Posts tagged ‘Fight against world poverty’

DFID partners with Dogodogo

DFID, the Department for International Development which leads the UK Government’s fight against world poverty, supports the Dogodogo Centre for Street Children Trust in Dar es Salaam, Tanzania.

UK tax payers can see how some of their hard-earned money is helping to transform the lives of some of the world’s most vulnerable youngsters by visiting the DFID website which features the story of Aloys Funga Funga, one of the young men cared for by Dogodogo:

http://www.dfid.gov.uk/Media-Room/Case-Studies/2010/Vulnerable-boys-find-their-vocation-in-Tanzania/

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March 28, 2010 at 3:22 pm Leave a comment

British International School in New York meets Dogodogo

I was given a warm welcome by Year 6 at the British International School in New York, and their class teacher, Ms Elizabeth Bowie, on November 23rd. The students read the stories of the Dogodogo boys, watched a DVD about the centre, and asked some searching questions about what life is really like for their contemporaries in Africa who are denied even the most basic children’s rights.

Worlds apart? Not any more! Year 6 students at the British International School, New York, reached out to the Dogodogo boys after reading their stories. (Photo by Ms Bowie.)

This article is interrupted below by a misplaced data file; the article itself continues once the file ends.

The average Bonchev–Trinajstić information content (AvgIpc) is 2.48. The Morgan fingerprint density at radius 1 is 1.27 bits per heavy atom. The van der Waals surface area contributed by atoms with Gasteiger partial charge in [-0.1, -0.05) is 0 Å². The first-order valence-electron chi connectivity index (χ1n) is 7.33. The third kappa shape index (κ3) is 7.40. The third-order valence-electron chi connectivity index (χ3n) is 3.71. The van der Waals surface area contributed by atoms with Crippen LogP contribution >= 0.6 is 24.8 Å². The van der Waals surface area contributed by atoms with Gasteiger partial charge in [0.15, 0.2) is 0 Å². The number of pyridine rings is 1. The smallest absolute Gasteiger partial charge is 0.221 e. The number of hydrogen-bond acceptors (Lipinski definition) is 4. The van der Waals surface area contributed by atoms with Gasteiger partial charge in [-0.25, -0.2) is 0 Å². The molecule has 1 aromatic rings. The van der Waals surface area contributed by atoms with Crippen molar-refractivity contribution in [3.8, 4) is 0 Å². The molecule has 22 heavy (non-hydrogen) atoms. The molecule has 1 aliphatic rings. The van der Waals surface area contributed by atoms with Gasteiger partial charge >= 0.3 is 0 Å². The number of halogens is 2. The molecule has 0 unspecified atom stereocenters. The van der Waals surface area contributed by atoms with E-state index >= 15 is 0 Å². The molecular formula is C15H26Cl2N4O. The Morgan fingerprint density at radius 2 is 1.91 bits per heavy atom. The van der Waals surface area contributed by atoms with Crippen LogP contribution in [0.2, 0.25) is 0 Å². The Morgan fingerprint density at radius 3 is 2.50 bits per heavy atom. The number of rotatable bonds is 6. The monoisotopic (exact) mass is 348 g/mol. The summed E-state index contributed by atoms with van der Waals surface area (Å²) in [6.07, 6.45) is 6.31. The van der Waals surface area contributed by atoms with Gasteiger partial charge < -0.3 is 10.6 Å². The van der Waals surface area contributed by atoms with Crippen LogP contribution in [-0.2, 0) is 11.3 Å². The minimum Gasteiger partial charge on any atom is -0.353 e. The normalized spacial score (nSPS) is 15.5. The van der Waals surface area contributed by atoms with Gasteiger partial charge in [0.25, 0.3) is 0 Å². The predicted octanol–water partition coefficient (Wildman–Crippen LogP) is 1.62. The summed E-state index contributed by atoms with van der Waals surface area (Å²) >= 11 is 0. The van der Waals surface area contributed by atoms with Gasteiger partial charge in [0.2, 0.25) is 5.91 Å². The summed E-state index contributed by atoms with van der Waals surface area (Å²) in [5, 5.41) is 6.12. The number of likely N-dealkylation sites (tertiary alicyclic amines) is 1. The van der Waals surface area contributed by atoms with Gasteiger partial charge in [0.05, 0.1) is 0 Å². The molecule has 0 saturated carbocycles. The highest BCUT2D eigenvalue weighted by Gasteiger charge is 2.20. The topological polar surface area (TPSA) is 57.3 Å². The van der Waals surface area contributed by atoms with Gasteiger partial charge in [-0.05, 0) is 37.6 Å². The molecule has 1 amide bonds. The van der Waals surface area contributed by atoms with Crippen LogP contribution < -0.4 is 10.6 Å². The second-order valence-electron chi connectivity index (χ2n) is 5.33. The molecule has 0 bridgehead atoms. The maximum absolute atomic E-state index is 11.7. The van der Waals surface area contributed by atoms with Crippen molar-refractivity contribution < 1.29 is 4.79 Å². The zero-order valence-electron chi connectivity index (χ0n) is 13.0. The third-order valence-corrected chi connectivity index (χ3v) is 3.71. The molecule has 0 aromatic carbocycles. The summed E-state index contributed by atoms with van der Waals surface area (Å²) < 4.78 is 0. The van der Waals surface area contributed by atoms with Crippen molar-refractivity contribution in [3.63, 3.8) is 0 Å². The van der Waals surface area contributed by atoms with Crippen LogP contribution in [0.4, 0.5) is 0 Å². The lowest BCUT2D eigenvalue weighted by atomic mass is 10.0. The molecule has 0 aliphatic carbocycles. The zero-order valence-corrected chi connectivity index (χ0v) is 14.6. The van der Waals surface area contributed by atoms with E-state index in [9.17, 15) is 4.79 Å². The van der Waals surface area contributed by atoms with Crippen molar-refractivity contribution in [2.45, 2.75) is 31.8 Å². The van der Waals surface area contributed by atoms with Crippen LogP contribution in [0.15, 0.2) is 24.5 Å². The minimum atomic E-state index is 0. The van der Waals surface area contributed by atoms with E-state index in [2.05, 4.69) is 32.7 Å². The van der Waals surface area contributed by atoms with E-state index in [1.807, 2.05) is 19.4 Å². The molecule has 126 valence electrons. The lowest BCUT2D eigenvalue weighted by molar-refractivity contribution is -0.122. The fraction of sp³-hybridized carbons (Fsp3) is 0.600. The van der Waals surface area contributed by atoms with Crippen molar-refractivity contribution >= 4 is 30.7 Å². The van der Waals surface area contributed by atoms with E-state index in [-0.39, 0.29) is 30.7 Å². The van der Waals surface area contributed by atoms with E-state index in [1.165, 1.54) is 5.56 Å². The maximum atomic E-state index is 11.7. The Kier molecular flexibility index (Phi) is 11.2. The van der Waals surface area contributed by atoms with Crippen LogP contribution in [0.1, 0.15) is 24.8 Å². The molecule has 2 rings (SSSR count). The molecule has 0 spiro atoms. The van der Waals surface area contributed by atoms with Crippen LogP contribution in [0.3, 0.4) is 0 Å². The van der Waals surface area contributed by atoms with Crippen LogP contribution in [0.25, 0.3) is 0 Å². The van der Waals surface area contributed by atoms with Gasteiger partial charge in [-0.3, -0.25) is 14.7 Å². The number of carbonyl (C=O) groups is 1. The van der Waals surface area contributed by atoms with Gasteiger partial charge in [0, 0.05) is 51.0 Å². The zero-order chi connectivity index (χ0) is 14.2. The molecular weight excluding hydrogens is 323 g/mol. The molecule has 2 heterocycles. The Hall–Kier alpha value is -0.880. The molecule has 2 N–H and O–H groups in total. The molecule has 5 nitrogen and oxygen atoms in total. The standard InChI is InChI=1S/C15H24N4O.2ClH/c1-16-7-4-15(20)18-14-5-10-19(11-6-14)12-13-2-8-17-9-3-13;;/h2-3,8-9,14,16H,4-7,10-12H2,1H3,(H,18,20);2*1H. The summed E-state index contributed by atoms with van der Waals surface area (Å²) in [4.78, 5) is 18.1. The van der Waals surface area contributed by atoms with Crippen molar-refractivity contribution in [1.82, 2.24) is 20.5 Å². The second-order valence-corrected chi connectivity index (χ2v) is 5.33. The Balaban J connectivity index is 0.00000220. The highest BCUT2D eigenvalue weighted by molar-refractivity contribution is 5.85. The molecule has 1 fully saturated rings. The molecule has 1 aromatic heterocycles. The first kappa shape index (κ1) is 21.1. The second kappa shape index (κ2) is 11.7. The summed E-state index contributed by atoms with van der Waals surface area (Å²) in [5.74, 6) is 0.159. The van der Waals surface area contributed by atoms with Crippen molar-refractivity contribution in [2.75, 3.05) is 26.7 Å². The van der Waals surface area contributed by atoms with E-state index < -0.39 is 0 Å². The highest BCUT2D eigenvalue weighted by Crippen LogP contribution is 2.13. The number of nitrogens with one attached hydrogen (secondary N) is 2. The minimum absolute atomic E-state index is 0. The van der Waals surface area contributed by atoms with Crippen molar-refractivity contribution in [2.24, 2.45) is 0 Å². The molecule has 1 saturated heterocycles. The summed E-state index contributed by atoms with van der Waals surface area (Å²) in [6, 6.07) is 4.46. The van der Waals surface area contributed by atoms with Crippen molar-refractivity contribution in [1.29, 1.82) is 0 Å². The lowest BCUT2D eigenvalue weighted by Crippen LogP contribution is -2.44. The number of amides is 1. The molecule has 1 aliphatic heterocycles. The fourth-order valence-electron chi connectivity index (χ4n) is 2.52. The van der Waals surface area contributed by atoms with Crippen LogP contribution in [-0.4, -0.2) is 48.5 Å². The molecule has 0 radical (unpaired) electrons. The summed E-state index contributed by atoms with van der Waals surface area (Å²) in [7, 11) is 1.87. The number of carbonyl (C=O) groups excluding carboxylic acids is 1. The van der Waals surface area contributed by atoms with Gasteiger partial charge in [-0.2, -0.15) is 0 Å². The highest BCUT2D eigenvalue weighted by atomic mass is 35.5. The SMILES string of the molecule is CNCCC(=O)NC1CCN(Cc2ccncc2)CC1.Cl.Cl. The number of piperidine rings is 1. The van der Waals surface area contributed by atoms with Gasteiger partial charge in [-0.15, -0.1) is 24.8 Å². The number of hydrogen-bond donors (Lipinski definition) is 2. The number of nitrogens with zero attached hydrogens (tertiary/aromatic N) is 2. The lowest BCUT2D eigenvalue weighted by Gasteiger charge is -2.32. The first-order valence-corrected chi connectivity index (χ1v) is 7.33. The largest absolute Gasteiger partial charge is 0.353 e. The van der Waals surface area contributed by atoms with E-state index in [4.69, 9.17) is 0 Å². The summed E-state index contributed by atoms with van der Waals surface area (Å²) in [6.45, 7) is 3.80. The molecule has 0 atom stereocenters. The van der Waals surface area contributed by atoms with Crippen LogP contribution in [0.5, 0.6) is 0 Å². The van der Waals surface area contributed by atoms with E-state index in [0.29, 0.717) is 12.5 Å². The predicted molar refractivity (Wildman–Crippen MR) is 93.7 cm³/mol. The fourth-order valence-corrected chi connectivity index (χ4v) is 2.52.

The children came up with some creative ways to help raise the profile of street children everywhere, promote the book and support the work of the centre. One of them suggested writing a letter to President Obama, enclosing a copy of Dogodogo for his two daughters. 

The positive (and practical) response to the book from BISNY students and their teacher, filled me with hope.

“I hope I can change the world like you have done with the Dogodogo boys.” Piers

 “This book was really inspiring and it made me want to help the Dogodogo boys even more.” Arielle

 “I would fly to Africa just to see you because I would like to see how the boys lives are.” Jacob

 “To me, Dogodogo is another word for hope.” Luccas

 “I really liked the book. It’s a very good book. I hope the Dogodogo boys have a good life.” Faisal

 “All of you have inspired me to do more things to help and I am thinking of ways to spread the word about you and your life stories.” Sophie

 “I hope that I not only can help Dogodogo children but also the whole world.” Sam

 “It was great to read and learn about such inspiring lives. You are all so brave and I hope more people in the world can understand about what obstacles so many children in the world are faced with and help you overcome them.” Ms Bowie

 Perhaps a brighter future lies in store for the Dogodogo boys – and for other street children – after all.

November 25, 2009 at 12:12 pm 1 comment


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